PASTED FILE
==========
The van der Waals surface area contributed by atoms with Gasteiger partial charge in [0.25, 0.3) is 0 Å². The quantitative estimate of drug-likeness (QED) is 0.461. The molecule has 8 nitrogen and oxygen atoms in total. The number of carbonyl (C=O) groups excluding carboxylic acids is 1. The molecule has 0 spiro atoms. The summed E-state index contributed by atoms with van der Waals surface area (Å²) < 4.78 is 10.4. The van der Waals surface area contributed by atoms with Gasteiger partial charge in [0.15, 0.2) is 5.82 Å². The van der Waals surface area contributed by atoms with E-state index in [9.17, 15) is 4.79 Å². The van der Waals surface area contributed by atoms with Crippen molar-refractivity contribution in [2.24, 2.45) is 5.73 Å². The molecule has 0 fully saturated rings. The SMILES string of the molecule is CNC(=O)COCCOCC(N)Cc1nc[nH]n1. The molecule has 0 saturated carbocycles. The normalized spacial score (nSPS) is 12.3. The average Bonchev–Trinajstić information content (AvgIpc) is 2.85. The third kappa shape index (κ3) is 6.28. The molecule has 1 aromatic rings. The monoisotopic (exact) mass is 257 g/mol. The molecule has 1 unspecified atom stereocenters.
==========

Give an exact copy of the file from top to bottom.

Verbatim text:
The van der Waals surface area contributed by atoms with Gasteiger partial charge in [0.25, 0.3) is 0 Å². The quantitative estimate of drug-likeness (QED) is 0.461. The molecule has 8 nitrogen and oxygen atoms in total. The number of carbonyl (C=O) groups excluding carboxylic acids is 1. The molecule has 0 spiro atoms. The summed E-state index contributed by atoms with van der Waals surface area (Å²) < 4.78 is 10.4. The van der Waals surface area contributed by atoms with Gasteiger partial charge in [0.15, 0.2) is 5.82 Å². The van der Waals surface area contributed by atoms with E-state index in [9.17, 15) is 4.79 Å². The van der Waals surface area contributed by atoms with Crippen molar-refractivity contribution in [2.24, 2.45) is 5.73 Å². The molecule has 0 fully saturated rings. The SMILES string of the molecule is CNC(=O)COCCOCC(N)Cc1nc[nH]n1. The molecule has 0 saturated carbocycles. The normalized spacial score (nSPS) is 12.3. The average Bonchev–Trinajstić information content (AvgIpc) is 2.85. The third kappa shape index (κ3) is 6.28. The molecule has 1 aromatic rings. The monoisotopic (exact) mass is 257 g/mol. The molecule has 1 unspecified atom stereocenters.